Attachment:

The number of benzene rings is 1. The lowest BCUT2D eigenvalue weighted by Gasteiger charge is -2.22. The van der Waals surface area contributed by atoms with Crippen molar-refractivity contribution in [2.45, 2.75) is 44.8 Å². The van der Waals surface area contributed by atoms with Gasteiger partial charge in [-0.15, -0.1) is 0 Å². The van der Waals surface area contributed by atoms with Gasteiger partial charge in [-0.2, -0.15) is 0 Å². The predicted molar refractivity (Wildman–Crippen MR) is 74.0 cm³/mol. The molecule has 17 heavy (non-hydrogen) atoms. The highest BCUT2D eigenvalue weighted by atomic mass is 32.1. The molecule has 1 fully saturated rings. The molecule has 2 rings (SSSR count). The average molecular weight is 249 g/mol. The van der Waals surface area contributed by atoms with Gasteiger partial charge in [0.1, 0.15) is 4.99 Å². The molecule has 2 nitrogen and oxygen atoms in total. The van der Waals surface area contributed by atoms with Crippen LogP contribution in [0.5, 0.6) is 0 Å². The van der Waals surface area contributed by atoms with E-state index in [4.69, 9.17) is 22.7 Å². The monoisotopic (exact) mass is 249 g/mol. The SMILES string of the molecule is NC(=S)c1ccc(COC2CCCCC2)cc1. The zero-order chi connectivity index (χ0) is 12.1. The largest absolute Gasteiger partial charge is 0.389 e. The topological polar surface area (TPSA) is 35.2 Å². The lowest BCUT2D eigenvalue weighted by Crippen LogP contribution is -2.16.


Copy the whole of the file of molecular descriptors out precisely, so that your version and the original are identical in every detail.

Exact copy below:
The number of benzene rings is 1. The lowest BCUT2D eigenvalue weighted by Gasteiger charge is -2.22. The van der Waals surface area contributed by atoms with Crippen molar-refractivity contribution in [2.45, 2.75) is 44.8 Å². The van der Waals surface area contributed by atoms with Gasteiger partial charge in [-0.15, -0.1) is 0 Å². The van der Waals surface area contributed by atoms with Gasteiger partial charge in [-0.2, -0.15) is 0 Å². The predicted molar refractivity (Wildman–Crippen MR) is 74.0 cm³/mol. The molecule has 17 heavy (non-hydrogen) atoms. The highest BCUT2D eigenvalue weighted by atomic mass is 32.1. The molecule has 1 fully saturated rings. The molecule has 2 rings (SSSR count). The average molecular weight is 249 g/mol. The van der Waals surface area contributed by atoms with Gasteiger partial charge in [0.1, 0.15) is 4.99 Å². The molecule has 2 nitrogen and oxygen atoms in total. The van der Waals surface area contributed by atoms with Crippen LogP contribution in [0.5, 0.6) is 0 Å². The van der Waals surface area contributed by atoms with E-state index in [4.69, 9.17) is 22.7 Å². The monoisotopic (exact) mass is 249 g/mol. The SMILES string of the molecule is NC(=S)c1ccc(COC2CCCCC2)cc1. The zero-order chi connectivity index (χ0) is 12.1. The largest absolute Gasteiger partial charge is 0.389 e. The topological polar surface area (TPSA) is 35.2 Å². The lowest BCUT2D eigenvalue weighted by Crippen LogP contribution is -2.16.